World War II and the Holocaust Years
Jacob: If you'll want me, I'll continue telling what happened, but that is the most important for me to talk about. Well, I am not an actor, not a talker, but you children-Joshua, Rachel-asked me to tell you my story, and I'm trying to do it, on the background of the historic events what happened that time in Europe.
I'll start this part under the name World War II and the Holocaust Years. I survived. You see your mother survived. You two, our children, are with us right now. When we came to America, your mother and myself, after the Holocaust years, and I had no job, nothing special what to do, not knowing the English language, and I was able to use the pen to write. So I put my ideas and the events what happened on paper. I had some materials what I kept during the Holocaust years. How you call it, this kind of day to day?
Rachel: A diary.
Jacob: A diary, pieces of paper. Finally, here in America, in the beginning being a Hebrew teacher and having free hours-the Hebrew school was the afternoon; I was a Hebrew teacher in Pawtucket, Rhode Island-so I have plenty of time before noon, and I wrote a book in Yiddish. The book was published by organization of Lithuanian lantsmen. Lantsmen means people who came from Lithuania a time ago. Especially, one man helped me to publish the book in Yiddish. And it was written an introduction to the book in English, a good introduction, I suppose.
I would like to ask you, Rachel, in order to have better understanding, to read the introduction, the English introduction. And then I will tell you, if you want, what happened to us during those days. Will you,
please, Rachel, take the book and read the introduction? You want the microphone? I'll give it to you.
Rachel: The forward of the book is written by Barry Siegel, your friend.
Out of the millions of Jews who came under the Nazi yoke, only a few hundred thousand remained alive. Of these, only a few thousand found refuge in the new land and returned to a normal life again. Out of these, only a few score have told the world of the martyrdom of the six million Jews caught in the heart of Western culture.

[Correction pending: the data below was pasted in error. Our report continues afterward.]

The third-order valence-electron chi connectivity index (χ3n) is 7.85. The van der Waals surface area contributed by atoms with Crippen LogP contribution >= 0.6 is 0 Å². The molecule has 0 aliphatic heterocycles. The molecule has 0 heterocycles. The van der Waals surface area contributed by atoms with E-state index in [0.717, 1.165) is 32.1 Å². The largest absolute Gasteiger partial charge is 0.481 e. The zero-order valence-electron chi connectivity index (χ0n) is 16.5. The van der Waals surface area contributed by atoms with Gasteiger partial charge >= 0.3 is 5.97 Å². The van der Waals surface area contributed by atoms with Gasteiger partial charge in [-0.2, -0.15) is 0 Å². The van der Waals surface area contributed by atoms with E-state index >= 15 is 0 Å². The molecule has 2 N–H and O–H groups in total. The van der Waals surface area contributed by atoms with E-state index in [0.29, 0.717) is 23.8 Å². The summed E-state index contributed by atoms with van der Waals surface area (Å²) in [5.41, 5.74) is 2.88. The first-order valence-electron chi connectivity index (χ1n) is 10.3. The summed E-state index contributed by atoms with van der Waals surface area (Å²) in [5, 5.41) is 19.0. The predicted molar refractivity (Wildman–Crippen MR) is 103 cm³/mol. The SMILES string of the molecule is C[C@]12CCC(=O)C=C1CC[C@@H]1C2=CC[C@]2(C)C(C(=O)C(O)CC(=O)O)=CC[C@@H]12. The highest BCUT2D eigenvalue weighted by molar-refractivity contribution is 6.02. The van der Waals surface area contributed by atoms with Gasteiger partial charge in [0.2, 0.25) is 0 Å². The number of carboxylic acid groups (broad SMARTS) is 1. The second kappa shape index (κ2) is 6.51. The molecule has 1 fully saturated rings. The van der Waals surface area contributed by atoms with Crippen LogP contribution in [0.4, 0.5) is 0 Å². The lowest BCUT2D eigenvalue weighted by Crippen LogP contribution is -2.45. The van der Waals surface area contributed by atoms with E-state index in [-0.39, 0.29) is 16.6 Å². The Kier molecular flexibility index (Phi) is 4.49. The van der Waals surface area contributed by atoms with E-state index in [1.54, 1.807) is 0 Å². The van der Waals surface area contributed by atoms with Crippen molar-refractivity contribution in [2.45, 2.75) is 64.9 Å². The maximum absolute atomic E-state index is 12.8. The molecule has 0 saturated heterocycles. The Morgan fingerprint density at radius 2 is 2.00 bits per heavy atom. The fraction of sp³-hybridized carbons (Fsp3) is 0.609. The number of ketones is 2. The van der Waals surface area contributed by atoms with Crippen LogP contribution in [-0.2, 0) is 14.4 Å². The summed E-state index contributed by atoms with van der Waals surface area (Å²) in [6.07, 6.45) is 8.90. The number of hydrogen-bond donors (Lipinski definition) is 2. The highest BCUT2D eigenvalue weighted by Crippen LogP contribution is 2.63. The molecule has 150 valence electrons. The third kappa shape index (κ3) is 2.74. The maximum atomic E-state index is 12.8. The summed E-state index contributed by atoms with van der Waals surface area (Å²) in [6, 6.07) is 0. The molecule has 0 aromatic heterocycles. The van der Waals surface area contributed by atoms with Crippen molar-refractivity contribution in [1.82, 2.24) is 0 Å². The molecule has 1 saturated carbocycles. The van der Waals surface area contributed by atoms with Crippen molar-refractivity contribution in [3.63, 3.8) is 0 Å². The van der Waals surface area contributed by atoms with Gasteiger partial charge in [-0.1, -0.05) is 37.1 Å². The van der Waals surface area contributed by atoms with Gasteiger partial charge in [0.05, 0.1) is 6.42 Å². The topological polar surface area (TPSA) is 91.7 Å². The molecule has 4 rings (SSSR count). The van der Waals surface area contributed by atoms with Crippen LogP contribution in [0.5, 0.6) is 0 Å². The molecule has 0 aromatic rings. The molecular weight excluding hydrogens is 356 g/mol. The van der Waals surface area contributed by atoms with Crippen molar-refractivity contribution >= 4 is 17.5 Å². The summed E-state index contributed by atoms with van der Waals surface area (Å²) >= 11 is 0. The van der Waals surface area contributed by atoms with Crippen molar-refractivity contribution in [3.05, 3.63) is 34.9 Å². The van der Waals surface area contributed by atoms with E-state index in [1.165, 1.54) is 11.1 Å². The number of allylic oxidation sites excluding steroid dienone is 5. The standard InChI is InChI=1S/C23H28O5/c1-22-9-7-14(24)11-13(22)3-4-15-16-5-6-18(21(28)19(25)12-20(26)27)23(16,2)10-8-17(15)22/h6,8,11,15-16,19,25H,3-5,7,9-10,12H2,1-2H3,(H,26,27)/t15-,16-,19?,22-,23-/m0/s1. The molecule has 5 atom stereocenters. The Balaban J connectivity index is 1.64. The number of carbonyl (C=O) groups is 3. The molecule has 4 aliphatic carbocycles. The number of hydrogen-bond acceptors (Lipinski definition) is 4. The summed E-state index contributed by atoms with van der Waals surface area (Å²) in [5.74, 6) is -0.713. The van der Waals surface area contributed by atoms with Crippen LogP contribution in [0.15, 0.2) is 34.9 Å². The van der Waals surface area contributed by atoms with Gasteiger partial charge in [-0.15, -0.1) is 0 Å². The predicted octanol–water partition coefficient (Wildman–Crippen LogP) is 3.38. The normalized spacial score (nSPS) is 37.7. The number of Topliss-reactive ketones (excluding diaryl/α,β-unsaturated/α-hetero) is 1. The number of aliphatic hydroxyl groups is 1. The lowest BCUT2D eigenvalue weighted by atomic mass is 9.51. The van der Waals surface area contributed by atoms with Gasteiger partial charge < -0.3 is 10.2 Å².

The author of this autobiographical story, Mr. Jacob Rassen, is one of those few.
He refuses to forget all that was done to him and to his, and he refuses to let us forget. All during the book, one has the feeling that the author is not merely telling a story but that he is fulfilling a mission-a mission and a promise which he has made to those who perished, that he will keep their memory before the world as long as his tongue will serve him to talk and his hands to write.
As if he was aware of his mission in some mysterious way, the author kept a diary in which he recorded the events, scenes, and impressions from the first day, when bombs fell over Lithuania and Latvia, in 1941, to the last day of his wanderings, in 1946.
I said that the author kept a diary, but the word hardly fits his collection of episodes, descriptions, and poems. It is more than a diary; it is a record of a soul in anguish. And no ordinary diary has ever been written under such circumstances. One sees the author buried the strips of paper under the roots of an ancient tree. He smuggled them through the searches of the Nazi guards. To be discovered meant loss of life, but to lose these notes meant loss of purpose to the author.
Who else but a person convinced of his mission to preserve the memory of martyrs would keep such a diary at such a risk?
The story begins on a day when, out of the clear skies, bombs began to fall to drop over the busy city of Kovno, the capital of Lithuania. The undeclared war against the erstwhile ally had begun. The Nazi blitz against the Soviet Union was in full force.
Caught unprepared physically and mentally, people were confused and panicky. The purpose of the enemy was fully realized. A confused enemy is half conquered. Panic is a powerful weapon. The Russian garrison abandoned the city and left the population unprotected and undefended. All who feared the Nazis moved in the wake of the Russian military divisions. People took to the highways on foot, in cars, and in all manner of vehicles, leaving behind home and lifelong savings. Most of these people were Jews.
What took place in Kovno also took place in other cities and towns, and the stream of refugees grew into a mighty river along the roads of Lithuania, Latvia, and BieloRussia-a mighty but helpless river of scared humanity.
Bombs falling overhead, and hatred raising its ugly head on all sides. With the retreat of the Soviet armies, all kinds of fascist groups crawled out of their holes and showed their hideous faces in the open. These homegrown fascists proved to surpass their German masters in cruelty and in monstrosity. They sniped at the refugees and incited the populace.
The river of fleeing humanity did not go toofor. Soon it was realized that the enemy had formed a steel ring all around the retreating Russians and the refugees following them. All avenues of escape were sealed. The Jews knew too well what to expect now.
From then on, the author unfolds an unbelievable tale of deception, insults, cruelty, decimation, slave work, systematic